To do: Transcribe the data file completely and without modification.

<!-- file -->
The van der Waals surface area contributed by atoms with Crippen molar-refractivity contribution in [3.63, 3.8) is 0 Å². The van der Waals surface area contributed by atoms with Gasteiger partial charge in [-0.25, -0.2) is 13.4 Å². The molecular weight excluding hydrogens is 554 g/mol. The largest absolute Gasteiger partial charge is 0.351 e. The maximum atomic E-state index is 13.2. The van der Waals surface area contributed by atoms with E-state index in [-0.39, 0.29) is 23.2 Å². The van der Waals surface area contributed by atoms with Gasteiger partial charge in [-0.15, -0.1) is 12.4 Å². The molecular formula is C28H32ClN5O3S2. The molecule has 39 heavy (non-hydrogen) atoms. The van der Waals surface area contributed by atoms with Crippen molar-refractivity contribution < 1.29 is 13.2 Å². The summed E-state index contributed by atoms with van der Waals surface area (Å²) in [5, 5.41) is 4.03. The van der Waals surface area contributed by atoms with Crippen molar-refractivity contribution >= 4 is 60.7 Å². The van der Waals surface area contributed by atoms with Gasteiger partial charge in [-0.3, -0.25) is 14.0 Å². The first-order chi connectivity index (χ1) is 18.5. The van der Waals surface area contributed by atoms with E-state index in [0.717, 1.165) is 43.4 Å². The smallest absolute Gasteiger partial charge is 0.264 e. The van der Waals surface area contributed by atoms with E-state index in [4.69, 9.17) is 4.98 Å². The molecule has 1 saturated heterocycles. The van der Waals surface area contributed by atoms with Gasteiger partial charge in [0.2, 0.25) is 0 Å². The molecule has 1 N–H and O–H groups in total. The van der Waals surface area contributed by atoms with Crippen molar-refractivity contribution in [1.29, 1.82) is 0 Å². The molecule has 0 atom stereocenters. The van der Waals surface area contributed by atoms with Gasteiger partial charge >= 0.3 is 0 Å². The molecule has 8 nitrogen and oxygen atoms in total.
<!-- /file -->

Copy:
The van der Waals surface area contributed by atoms with Crippen molar-refractivity contribution in [3.63, 3.8) is 0 Å². The van der Waals surface area contributed by atoms with Gasteiger partial charge in [-0.25, -0.2) is 13.4 Å². The molecular weight excluding hydrogens is 554 g/mol. The largest absolute Gasteiger partial charge is 0.351 e. The maximum atomic E-state index is 13.2. The van der Waals surface area contributed by atoms with E-state index in [-0.39, 0.29) is 23.2 Å². The van der Waals surface area contributed by atoms with Gasteiger partial charge in [-0.15, -0.1) is 12.4 Å². The molecular formula is C28H32ClN5O3S2. The molecule has 39 heavy (non-hydrogen) atoms. The van der Waals surface area contributed by atoms with Crippen molar-refractivity contribution < 1.29 is 13.2 Å². The summed E-state index contributed by atoms with van der Waals surface area (Å²) in [5, 5.41) is 4.03. The van der Waals surface area contributed by atoms with Crippen molar-refractivity contribution >= 4 is 60.7 Å². The van der Waals surface area contributed by atoms with Gasteiger partial charge in [-0.3, -0.25) is 14.0 Å². The first-order chi connectivity index (χ1) is 18.5. The van der Waals surface area contributed by atoms with E-state index in [0.717, 1.165) is 43.4 Å². The smallest absolute Gasteiger partial charge is 0.264 e. The van der Waals surface area contributed by atoms with E-state index in [4.69, 9.17) is 4.98 Å². The molecule has 1 saturated heterocycles. The van der Waals surface area contributed by atoms with Gasteiger partial charge in [0.2, 0.25) is 0 Å². The molecule has 1 N–H and O–H groups in total. The van der Waals surface area contributed by atoms with Crippen molar-refractivity contribution in [1.29, 1.82) is 0 Å². The molecule has 0 atom stereocenters. The van der Waals surface area contributed by atoms with Gasteiger partial charge >= 0.3 is 0 Å². The molecule has 8 nitrogen and oxygen atoms in total.